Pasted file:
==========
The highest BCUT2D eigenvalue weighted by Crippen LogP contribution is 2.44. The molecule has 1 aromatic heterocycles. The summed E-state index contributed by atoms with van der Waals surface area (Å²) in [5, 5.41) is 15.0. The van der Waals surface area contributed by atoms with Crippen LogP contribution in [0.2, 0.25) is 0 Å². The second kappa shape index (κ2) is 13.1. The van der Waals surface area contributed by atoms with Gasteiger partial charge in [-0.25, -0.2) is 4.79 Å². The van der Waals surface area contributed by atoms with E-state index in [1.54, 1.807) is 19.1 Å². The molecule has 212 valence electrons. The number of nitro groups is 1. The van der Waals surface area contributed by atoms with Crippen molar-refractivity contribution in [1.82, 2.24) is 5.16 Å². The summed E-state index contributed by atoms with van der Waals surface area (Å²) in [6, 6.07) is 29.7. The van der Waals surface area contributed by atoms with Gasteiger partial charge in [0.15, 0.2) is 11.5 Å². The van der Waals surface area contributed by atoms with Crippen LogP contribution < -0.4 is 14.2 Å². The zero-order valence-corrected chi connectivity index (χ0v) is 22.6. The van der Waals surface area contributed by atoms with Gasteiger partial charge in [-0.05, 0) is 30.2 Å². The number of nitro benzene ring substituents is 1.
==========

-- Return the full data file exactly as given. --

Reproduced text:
The highest BCUT2D eigenvalue weighted by Crippen LogP contribution is 2.44. The molecule has 1 aromatic heterocycles. The summed E-state index contributed by atoms with van der Waals surface area (Å²) in [5, 5.41) is 15.0. The van der Waals surface area contributed by atoms with Crippen LogP contribution in [0.2, 0.25) is 0 Å². The second kappa shape index (κ2) is 13.1. The van der Waals surface area contributed by atoms with Gasteiger partial charge in [-0.25, -0.2) is 4.79 Å². The van der Waals surface area contributed by atoms with E-state index in [1.54, 1.807) is 19.1 Å². The molecule has 212 valence electrons. The number of nitro groups is 1. The van der Waals surface area contributed by atoms with Crippen molar-refractivity contribution in [1.82, 2.24) is 5.16 Å². The summed E-state index contributed by atoms with van der Waals surface area (Å²) in [6, 6.07) is 29.7. The van der Waals surface area contributed by atoms with Gasteiger partial charge in [0.15, 0.2) is 11.5 Å². The van der Waals surface area contributed by atoms with Crippen LogP contribution < -0.4 is 14.2 Å². The zero-order valence-corrected chi connectivity index (χ0v) is 22.6. The van der Waals surface area contributed by atoms with Gasteiger partial charge in [-0.05, 0) is 30.2 Å². The number of nitro benzene ring substituents is 1.